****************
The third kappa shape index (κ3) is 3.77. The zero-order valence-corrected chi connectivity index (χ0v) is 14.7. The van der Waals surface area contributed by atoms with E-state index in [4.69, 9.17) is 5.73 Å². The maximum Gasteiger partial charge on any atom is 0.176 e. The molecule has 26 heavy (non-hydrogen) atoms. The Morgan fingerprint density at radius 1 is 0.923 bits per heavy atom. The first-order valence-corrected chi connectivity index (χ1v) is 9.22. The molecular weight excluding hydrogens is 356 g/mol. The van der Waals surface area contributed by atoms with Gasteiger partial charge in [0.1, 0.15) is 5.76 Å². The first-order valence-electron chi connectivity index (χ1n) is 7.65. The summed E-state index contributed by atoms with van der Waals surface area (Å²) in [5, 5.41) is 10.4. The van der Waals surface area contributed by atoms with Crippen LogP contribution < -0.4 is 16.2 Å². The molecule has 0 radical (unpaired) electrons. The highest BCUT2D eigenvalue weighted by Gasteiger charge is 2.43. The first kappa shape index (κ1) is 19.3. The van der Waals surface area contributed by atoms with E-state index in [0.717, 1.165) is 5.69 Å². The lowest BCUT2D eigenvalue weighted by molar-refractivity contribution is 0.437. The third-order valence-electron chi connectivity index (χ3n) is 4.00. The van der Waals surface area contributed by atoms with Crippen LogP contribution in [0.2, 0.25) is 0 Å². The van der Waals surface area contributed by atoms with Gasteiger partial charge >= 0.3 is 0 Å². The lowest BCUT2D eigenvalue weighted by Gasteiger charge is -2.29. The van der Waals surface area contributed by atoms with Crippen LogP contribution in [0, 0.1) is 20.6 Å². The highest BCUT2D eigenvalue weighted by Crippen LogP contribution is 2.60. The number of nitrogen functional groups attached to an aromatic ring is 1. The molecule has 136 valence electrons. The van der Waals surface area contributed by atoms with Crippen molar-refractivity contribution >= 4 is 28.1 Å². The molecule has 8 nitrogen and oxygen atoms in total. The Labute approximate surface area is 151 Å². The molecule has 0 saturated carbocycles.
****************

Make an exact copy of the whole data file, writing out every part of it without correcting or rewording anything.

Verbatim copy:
The third kappa shape index (κ3) is 3.77. The zero-order valence-corrected chi connectivity index (χ0v) is 14.7. The van der Waals surface area contributed by atoms with E-state index in [4.69, 9.17) is 5.73 Å². The maximum Gasteiger partial charge on any atom is 0.176 e. The molecule has 26 heavy (non-hydrogen) atoms. The Morgan fingerprint density at radius 1 is 0.923 bits per heavy atom. The first-order valence-corrected chi connectivity index (χ1v) is 9.22. The molecular weight excluding hydrogens is 356 g/mol. The van der Waals surface area contributed by atoms with Gasteiger partial charge in [0.1, 0.15) is 5.76 Å². The first-order valence-electron chi connectivity index (χ1n) is 7.65. The summed E-state index contributed by atoms with van der Waals surface area (Å²) in [5, 5.41) is 10.4. The van der Waals surface area contributed by atoms with Crippen LogP contribution < -0.4 is 16.2 Å². The molecule has 0 radical (unpaired) electrons. The highest BCUT2D eigenvalue weighted by Gasteiger charge is 2.43. The first kappa shape index (κ1) is 19.3. The van der Waals surface area contributed by atoms with E-state index in [0.717, 1.165) is 5.69 Å². The lowest BCUT2D eigenvalue weighted by molar-refractivity contribution is 0.437. The third-order valence-electron chi connectivity index (χ3n) is 4.00. The van der Waals surface area contributed by atoms with Crippen LogP contribution in [0.2, 0.25) is 0 Å². The van der Waals surface area contributed by atoms with Gasteiger partial charge >= 0.3 is 0 Å². The lowest BCUT2D eigenvalue weighted by Gasteiger charge is -2.29. The van der Waals surface area contributed by atoms with Crippen LogP contribution in [0, 0.1) is 20.6 Å². The highest BCUT2D eigenvalue weighted by Crippen LogP contribution is 2.60. The number of nitrogen functional groups attached to an aromatic ring is 1. The molecule has 136 valence electrons. The van der Waals surface area contributed by atoms with Crippen molar-refractivity contribution >= 4 is 28.1 Å². The molecule has 8 nitrogen and oxygen atoms in total. The Labute approximate surface area is 151 Å². The molecule has 0 saturated carbocycles.